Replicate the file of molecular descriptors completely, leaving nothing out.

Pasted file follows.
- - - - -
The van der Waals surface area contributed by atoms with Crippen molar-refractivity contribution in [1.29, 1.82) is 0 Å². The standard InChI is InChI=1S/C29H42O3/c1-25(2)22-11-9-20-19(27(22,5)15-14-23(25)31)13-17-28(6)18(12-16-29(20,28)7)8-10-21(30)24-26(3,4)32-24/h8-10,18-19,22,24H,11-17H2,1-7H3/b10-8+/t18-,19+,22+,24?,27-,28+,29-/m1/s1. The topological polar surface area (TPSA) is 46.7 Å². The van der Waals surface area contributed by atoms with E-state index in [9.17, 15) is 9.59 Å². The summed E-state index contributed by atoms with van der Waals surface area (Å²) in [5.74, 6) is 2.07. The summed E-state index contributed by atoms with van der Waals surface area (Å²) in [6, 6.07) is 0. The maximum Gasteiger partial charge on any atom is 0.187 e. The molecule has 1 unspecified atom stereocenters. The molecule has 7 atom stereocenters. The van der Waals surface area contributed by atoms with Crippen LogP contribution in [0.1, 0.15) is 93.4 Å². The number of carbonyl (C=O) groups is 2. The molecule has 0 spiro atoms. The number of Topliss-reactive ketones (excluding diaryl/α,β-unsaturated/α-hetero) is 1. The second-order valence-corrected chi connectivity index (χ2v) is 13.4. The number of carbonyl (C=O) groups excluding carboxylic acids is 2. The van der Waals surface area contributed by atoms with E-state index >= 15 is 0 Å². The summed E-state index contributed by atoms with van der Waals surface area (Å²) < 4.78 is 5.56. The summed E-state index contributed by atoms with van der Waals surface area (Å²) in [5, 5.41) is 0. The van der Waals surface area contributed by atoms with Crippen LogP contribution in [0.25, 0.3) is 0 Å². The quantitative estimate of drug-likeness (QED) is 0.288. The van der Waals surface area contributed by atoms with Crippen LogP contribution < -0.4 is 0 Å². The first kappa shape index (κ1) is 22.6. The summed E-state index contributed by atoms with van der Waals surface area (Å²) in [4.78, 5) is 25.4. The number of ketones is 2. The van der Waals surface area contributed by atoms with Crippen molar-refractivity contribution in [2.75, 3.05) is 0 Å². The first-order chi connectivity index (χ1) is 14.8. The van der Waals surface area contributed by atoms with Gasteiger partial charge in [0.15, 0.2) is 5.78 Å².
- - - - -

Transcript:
The van der Waals surface area contributed by atoms with Crippen molar-refractivity contribution in [1.29, 1.82) is 0 Å². The standard InChI is InChI=1S/C29H42O3/c1-25(2)22-11-9-20-19(27(22,5)15-14-23(25)31)13-17-28(6)18(12-16-29(20,28)7)8-10-21(30)24-26(3,4)32-24/h8-10,18-19,22,24H,11-17H2,1-7H3/b10-8+/t18-,19+,22+,24?,27-,28+,29-/m1/s1. The topological polar surface area (TPSA) is 46.7 Å². The van der Waals surface area contributed by atoms with E-state index in [9.17, 15) is 9.59 Å². The summed E-state index contributed by atoms with van der Waals surface area (Å²) in [5.74, 6) is 2.07. The summed E-state index contributed by atoms with van der Waals surface area (Å²) in [6, 6.07) is 0. The maximum Gasteiger partial charge on any atom is 0.187 e. The molecule has 1 unspecified atom stereocenters. The molecule has 7 atom stereocenters. The van der Waals surface area contributed by atoms with Crippen LogP contribution in [0.1, 0.15) is 93.4 Å². The number of carbonyl (C=O) groups is 2. The molecule has 0 spiro atoms. The number of Topliss-reactive ketones (excluding diaryl/α,β-unsaturated/α-hetero) is 1. The second-order valence-corrected chi connectivity index (χ2v) is 13.4. The number of carbonyl (C=O) groups excluding carboxylic acids is 2. The van der Waals surface area contributed by atoms with E-state index >= 15 is 0 Å². The summed E-state index contributed by atoms with van der Waals surface area (Å²) < 4.78 is 5.56. The summed E-state index contributed by atoms with van der Waals surface area (Å²) in [5, 5.41) is 0. The van der Waals surface area contributed by atoms with Crippen LogP contribution in [0.25, 0.3) is 0 Å². The quantitative estimate of drug-likeness (QED) is 0.288. The van der Waals surface area contributed by atoms with Crippen LogP contribution < -0.4 is 0 Å². The first kappa shape index (κ1) is 22.6. The summed E-state index contributed by atoms with van der Waals surface area (Å²) in [4.78, 5) is 25.4. The number of ketones is 2. The van der Waals surface area contributed by atoms with Crippen molar-refractivity contribution in [2.75, 3.05) is 0 Å². The first-order chi connectivity index (χ1) is 14.8. The van der Waals surface area contributed by atoms with Gasteiger partial charge in [0.15, 0.2) is 5.78 Å².